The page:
Paint Guns

The spray gun is the key component in the finishing system. Each type of gun is precision engineered and is specifically designed to perform certain, defined range of tasks. 


Spray guns are available in gravity feed, siphon feed or pressure feed delivery systems. Gravity and siphon feed guns are used for low production or low fluid consumption applications. Pressure feed guns are designed for higher production rates using a pressure pot or pump system to deliver the coatings. Pressure feed spray guns are available for manual operations and automatic finishing systems.


Spray gun types include HVLP (High Volume Low Pressure), Airless, and Air Assist/Air Mix. Each gun type utilizes air atomization to mix with the material at the air cap in a controlled pattern. The type of gun will determine the transfer efficiency of the spray, either landing on its intended target or as over-spray that ends up on the floors, walls and filters.


HVLP spray guns are designed to deliver a high volume of air, at low pressure to atomize coatings into a soft, low velocity pattern. The design of HVLP is to meet new environmental regulations required for many applications for transfer efficiency and to reduce discharge levels. It may be a requirement with some governing authorities to have a test cap assembly available to verify that HVLP guns are being used within regulatory limitations of 10 psi at the tip. Typical transfer efficiency for HVLP is in the 65% range. 

Airless spray guns tips breakup fluid pumped at high pressure, ranging from 500 to over 7000 psi.  The fan pattern and amount of fluid per minute is determined by the tip size. Most airless spray guns can attain up to a 50% transfer efficiency.  Airless spray guns are used for applications where speed is a higher priority than the finish.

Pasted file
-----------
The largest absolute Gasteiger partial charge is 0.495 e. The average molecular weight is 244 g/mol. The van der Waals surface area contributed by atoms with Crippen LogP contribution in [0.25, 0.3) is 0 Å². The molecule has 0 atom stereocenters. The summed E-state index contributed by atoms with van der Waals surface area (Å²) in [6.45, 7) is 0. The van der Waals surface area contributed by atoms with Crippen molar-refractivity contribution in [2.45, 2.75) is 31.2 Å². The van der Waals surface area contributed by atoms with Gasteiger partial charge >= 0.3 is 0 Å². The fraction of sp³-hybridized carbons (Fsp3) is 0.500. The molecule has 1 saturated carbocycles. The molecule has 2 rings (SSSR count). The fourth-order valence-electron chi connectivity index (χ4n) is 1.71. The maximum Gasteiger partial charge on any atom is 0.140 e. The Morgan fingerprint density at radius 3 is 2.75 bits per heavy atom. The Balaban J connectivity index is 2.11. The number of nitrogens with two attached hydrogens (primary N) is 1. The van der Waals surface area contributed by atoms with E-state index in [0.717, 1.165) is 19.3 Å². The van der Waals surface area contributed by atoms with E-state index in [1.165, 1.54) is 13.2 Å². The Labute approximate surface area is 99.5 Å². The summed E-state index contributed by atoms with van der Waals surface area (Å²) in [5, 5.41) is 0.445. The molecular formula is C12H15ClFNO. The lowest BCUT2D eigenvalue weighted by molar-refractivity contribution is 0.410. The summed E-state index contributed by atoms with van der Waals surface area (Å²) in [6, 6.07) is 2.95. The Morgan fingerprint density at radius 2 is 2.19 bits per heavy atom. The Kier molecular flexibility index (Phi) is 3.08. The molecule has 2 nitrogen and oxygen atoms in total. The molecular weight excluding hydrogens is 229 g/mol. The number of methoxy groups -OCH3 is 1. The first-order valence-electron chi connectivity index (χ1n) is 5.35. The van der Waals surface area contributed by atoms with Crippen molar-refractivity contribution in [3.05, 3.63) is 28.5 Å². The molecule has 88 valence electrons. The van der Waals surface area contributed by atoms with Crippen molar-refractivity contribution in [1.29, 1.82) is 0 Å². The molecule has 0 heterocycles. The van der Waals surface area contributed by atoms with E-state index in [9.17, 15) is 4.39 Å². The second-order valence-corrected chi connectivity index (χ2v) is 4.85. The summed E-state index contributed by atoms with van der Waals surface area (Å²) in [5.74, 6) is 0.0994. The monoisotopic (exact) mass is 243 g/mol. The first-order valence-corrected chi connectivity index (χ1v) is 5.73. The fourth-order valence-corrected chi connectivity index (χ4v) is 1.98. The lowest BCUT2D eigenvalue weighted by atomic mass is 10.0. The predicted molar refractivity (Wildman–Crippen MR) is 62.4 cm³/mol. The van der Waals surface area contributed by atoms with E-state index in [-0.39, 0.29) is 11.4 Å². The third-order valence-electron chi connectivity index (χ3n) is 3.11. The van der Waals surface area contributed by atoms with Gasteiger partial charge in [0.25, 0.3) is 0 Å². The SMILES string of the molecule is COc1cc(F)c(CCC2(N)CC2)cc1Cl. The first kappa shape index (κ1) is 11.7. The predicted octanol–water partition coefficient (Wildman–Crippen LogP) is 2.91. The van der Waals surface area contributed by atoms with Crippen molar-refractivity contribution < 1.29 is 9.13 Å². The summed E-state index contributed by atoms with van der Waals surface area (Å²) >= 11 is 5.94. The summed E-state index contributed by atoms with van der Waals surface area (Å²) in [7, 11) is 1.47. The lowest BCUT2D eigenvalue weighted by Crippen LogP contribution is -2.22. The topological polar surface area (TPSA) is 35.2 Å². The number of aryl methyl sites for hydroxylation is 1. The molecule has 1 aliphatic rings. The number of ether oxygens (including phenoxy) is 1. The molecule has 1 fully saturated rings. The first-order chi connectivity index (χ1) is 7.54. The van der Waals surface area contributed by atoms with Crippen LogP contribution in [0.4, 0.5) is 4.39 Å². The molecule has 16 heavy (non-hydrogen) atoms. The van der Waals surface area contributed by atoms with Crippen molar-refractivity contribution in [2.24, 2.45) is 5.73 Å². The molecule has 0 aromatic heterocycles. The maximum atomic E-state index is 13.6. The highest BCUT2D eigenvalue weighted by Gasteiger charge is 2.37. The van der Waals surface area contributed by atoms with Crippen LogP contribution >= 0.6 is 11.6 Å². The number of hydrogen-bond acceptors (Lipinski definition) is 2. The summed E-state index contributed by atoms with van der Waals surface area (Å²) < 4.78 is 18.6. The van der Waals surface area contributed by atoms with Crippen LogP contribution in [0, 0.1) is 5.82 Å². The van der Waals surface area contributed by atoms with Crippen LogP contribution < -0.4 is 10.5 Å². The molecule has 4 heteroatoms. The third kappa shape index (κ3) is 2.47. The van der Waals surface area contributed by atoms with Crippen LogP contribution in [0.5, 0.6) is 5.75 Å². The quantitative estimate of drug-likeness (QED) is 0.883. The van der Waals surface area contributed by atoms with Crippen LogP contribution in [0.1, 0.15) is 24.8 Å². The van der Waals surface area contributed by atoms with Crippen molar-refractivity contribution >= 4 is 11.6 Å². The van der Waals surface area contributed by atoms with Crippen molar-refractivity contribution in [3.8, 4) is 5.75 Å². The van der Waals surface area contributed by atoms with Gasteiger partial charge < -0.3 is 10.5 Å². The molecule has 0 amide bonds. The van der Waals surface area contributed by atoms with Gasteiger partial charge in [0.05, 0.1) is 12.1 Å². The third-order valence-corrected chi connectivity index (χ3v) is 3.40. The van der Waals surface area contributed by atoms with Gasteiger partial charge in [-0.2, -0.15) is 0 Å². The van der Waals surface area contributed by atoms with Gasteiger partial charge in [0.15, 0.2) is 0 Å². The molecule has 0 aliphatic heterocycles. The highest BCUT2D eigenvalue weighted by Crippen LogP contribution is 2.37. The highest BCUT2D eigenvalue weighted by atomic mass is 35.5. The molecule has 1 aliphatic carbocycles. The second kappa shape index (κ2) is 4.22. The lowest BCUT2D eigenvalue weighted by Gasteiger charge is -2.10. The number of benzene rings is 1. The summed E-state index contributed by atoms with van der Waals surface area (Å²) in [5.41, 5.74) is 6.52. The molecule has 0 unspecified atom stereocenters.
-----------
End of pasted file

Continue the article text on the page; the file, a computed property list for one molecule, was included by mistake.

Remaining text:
Air Assisted or Airmix spray guns utilize high fluid pressure, ranging between 300 to 3500 psi, to atomize the coating through the tip. The air flow will range from 10-30 psi and is designed to assist in the atomization and to control the fan pattern. The technology on Airmix tips has yielded high transfer efficiencies, up to 75%, and better finishes than most HVLP spray guns. Most Air Assist units will yield an average of 60% transfer efficiencies.

Conventional Spray Guns rely on high air pressure for atomization. The conventional spray atomization air pressure creates the finest finish, but the turbulence yields a lot of over-spray and only about a 30% transfer efficiency. This transfer efficiency makes it difficult to comply with many industrial requirements, Conventional guns are a popular choice for applying spray adhesives.   


Electrostatic spray guns offer the best overall transfer efficiencies. The coating is charged as it leaves the electrostatic gun, and the grounded parts attract the paint, producing a wrap-around effect reducing over-spray. In many instances, a properly set electrostatic system can achieve 90-95% transfer efficiency. With local regulations on discharge and the high cost of coating, this can yield tremendous savings. Note: the coatings must be formulated to accept the charge from the electrostatic gun. To obtain best results, proper grounding of the parts must be maintained. Manual and automatic electrostatic spray guns are available.

Spare Parts and Rebuilt Kits are available for all the spray guns. Ultrasonic cleaners are excellent for cleaning gun tips and fluid nozzles.  Solvent free cleaners offer environmentally friendly options cleaning wet parts.


Spray Gun Care, if done properly, will protect the investment for years to come.  The spray gun should never be soaked in solvent or other cleaners.  Most of the gun body only has air pass through it.  Soaking the gun will compromise the life and effectiveness of seals and other internal components.  Wipe down the gun body exterior to prevent build up. The coating only enters the gun near the tip and this is the area that needs to be cleaned. 


We are fortunate to be able to offer spray paint equipment and guns from the industry leading manufactures: Graco, EXEL Kremlin, Binks, DeVilbiss, and 3M.